Dictionary: STAY'ED – STEAL'ING

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STAY'ED, pp.

Staid; fixed; settled; sober. It is now written Staid, – which see.

STAY'ED-LY, adv.

Composedly; gravely; moderately; prudently; soberly. [Liltle used.]


  1. Moderation; gravity; sobriety; prudence. [See Staidness.]
  2. Solidity; weight. [Little used.] – Camden.


One that stops or restrains; one who upholds or supports; that which props.


A lace for fastening the boddice in female dress. – Swift.


Without stop or delay. [Little used.]


One whose occupation is to make stays. – Spenser.

STAYS, n. [plur.]

  1. A boddice; a kind of waistcoat stiffened with whalebone or other thing, worn by females. – Gay.
  2. Stays, of a ship. [See Stay.]
  3. Station; fixed anchorage. – Sidney.
  4. Any support; that which keeps another extended. Weavers, stretch your stays upon the weft. – Dryden.

STAY-SAIL, n. [stay and sail.]

Any sail extended on a stay. – Mar. Dict.

STAY-TACK-LE, n. [stay and tackle.]

A large tackle attached to the main-stay by means of a pendant, and used to hoist heavy bodies, as boats, butts of water and the like. – Mar. Dict.

STEAD, or STED, n.1 [Goth. stads; Sax. and Dan. sted; G. statt; D. stede. See Stay.]

  1. Place; in general. Fly this fearful stead. – Spenser. [In this sense not used.]
  2. Place or room which another had or might have, noting substitution, replacing or filling the place of another; as, David died and Solomon reigned in his stead. God hath appointed me another seed in stead of Abel, whom Cain slew. – Gen. iv.
  3. The frame on which a bed is laid. Swallow the feet, the borders and the stead. – Dryden. [But we never use this word by itself in this sense. We always use bedstead.] To stand in stead, to be of use or great advantage. The smallest act of charity shall stand us in great stead. – Atterbury.

STEAD, or STED, n.2

In names of places distant from a river or the sea, signifies place, as above; but in names of places situated on a river or harbor, it is from Sax. stathe, border, bank, shore. Both words perhaps are from one root.

STEAD, v.t. [sted.]

  1. To help; to support; to assist; as, it nothing steads us. [Obs.] – Shak.
  2. To fill the place of another. [Obs.] – Shak.

STEAD'FAST, or STED'FAST, a. [stead and fast.]

  1. Fast fixed; firm; firmly fixed or established; as, the steadfast globe of earth. Spenser.
  2. Constant; firm; resolute; not fickle or wavering. Abide steadfast to thy neighbor in the time of his trouble. – Ecclus. Him resist, steadfast in the faith. – 1 Pet v.
  3. Steady; as, steadfast sight. – Dryden.


Firmly; with constancy or steadiness of mind. Steadfastly believe that whatever God has revealed is infallibly true. – Wake.


  1. Firmness of standing; fixedness in place.
  2. Firmness of mind or purpose; fixedness in principle; constancy; resolution; as, the steadfastness of faith. He adhered to his opinions with steadfastness.

STEAD'I-LY, adv.

  1. With firmness of standing or position; without tottering, shaking or leaning. He kept his arm steadily directed to the object.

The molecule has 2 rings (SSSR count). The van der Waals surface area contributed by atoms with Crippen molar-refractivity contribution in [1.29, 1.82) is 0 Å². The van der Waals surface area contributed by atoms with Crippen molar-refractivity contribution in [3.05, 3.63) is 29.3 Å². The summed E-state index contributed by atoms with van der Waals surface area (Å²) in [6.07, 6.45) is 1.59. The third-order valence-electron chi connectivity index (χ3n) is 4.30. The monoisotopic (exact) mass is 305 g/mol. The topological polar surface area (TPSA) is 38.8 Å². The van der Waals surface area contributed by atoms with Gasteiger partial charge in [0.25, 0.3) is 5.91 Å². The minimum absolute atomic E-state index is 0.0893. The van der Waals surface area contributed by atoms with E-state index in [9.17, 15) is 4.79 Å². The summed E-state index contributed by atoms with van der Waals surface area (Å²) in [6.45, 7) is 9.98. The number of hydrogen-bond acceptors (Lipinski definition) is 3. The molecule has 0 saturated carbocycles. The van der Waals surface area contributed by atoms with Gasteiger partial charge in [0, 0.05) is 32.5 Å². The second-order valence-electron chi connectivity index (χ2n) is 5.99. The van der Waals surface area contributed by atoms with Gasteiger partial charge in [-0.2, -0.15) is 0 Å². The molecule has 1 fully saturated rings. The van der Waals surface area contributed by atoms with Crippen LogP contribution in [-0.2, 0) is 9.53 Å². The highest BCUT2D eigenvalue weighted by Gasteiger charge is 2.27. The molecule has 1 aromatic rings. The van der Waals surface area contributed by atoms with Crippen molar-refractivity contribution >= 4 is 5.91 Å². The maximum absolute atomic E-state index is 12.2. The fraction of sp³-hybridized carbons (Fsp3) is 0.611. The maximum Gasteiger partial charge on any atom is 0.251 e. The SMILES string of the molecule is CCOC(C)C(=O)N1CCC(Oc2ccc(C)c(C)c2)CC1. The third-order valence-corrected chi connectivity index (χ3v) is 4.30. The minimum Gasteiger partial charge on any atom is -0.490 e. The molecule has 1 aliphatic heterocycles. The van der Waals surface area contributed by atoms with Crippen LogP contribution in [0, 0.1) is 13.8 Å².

2. Without wavering, inconstancy or irregularity; without deviating. He steadily pursues his studies.


  1. Firmness of standing or position; a state of being not tottering or easily moved or shaken. A man stands with steadiness; he walks with steadiness.
  2. Firmness of mind or purpose; constancy; resolution. We say, a man has steadiness of mind, steadiness in opinion, steadiness in the pursuit of objects.
  3. Consistent uniform conduct. Steadiness is a point of prudence as well as of courage. – L'Estrange.

STEAD'Y, a. [Sax. stedig.]

  1. Firm in standing or position; fixed; not tottering or shaking; applicable to any object.
  2. Constant in mind, purpose or pursuit; not fickle, changeable or wavering; not easily moved or persuaded to alter a purpose; as, a man steady in his principles, steady in his purpose, steady in the pursuit of an object, steady in his application to business.
  3. Regular; constant; undeviating; uniform; as, the steady course of the sun. Steer the ship a steady course. A large river runs with a steady stream.
  4. Regular; not fluctuating; as, a steady breeze of wind.

STEAD'Y, v.t.

To hold or keep from shaking, reeling or falling; to support; to make or keep firm. Steady my hand.

STEAK, n. [Dan. steeg, steg, a piece of roast meat; steger, to roast or dress by the fire, to broil, to fry; Sw. stek, a steak; steka, to roast or broil; G. stück, a piece.]

A slice of beef, pork, venison, &c., broiled or cut for broiling.

STEAL, v.i.

  1. To withdraw or pass privily; to slip along or away unperceived. Fixed of mind to fly all company, one night she stole away. – Sidney. From whom you now must steal and take no leave. – Shak. A soft and solemn breathing sound / Rose like a steam of rich distill'd perfumes, / And stole upon the air. – Milton.
  2. To practice theft; to take feloniously. He steals for a livelihood. Thou shalt not steal. – Exod. xx.

STEAL, v.t. [pret. stole; pp. stolen, stole. Sax. stælan, stelan; G. stehlen; D. steelen; Dan. stieler; Sw. stiäla; Ir. tiallam; probably from the root of L. tollo, to take, to lift.]

  1. To take and carry away feloniously, as the personal goods of another. To constitute stealing or theft, the taking must be felonious, that is, with an intent to take what belongs to another, and without his consent. – Blackstone. Let him that stole, steal no more. – Eph. iv.
  2. To withdraw or convey without notice or clandestinely. They could insinuate and steal themselves under the same by submission. – Spenser.
  3. To gain or win by address or gradual and imperceptible means. Variety of objects has a tendency to steal away the mind from its steady pursuit of any subject. – Watts. So Absalom stole the hearts of the men of Israel. – 2 Sam. xv.


One that steals; a thief.


Taking the goods of another feloniously; withdrawing imperceptibly; gaining gradually.